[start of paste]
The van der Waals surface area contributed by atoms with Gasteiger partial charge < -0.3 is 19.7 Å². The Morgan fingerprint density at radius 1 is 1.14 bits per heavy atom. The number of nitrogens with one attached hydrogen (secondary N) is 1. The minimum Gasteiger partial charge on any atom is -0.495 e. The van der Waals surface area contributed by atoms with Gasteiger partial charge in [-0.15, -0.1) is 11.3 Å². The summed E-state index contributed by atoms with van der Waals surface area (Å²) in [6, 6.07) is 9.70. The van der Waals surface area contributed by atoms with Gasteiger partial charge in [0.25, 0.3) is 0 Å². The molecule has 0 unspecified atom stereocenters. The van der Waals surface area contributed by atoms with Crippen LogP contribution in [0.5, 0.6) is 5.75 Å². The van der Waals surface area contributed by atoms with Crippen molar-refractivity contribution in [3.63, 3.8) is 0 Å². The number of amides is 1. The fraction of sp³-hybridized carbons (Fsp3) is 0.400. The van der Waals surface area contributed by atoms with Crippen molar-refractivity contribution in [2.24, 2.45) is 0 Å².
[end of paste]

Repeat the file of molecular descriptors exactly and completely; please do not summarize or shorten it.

The van der Waals surface area contributed by atoms with Gasteiger partial charge < -0.3 is 19.7 Å². The Morgan fingerprint density at radius 1 is 1.14 bits per heavy atom. The number of nitrogens with one attached hydrogen (secondary N) is 1. The minimum Gasteiger partial charge on any atom is -0.495 e. The van der Waals surface area contributed by atoms with Gasteiger partial charge in [-0.15, -0.1) is 11.3 Å². The summed E-state index contributed by atoms with van der Waals surface area (Å²) in [6, 6.07) is 9.70. The van der Waals surface area contributed by atoms with Gasteiger partial charge in [0.25, 0.3) is 0 Å². The molecule has 0 unspecified atom stereocenters. The van der Waals surface area contributed by atoms with Crippen LogP contribution in [0.5, 0.6) is 5.75 Å². The van der Waals surface area contributed by atoms with Crippen molar-refractivity contribution in [3.63, 3.8) is 0 Å². The number of amides is 1. The fraction of sp³-hybridized carbons (Fsp3) is 0.400. The van der Waals surface area contributed by atoms with Crippen molar-refractivity contribution in [2.24, 2.45) is 0 Å².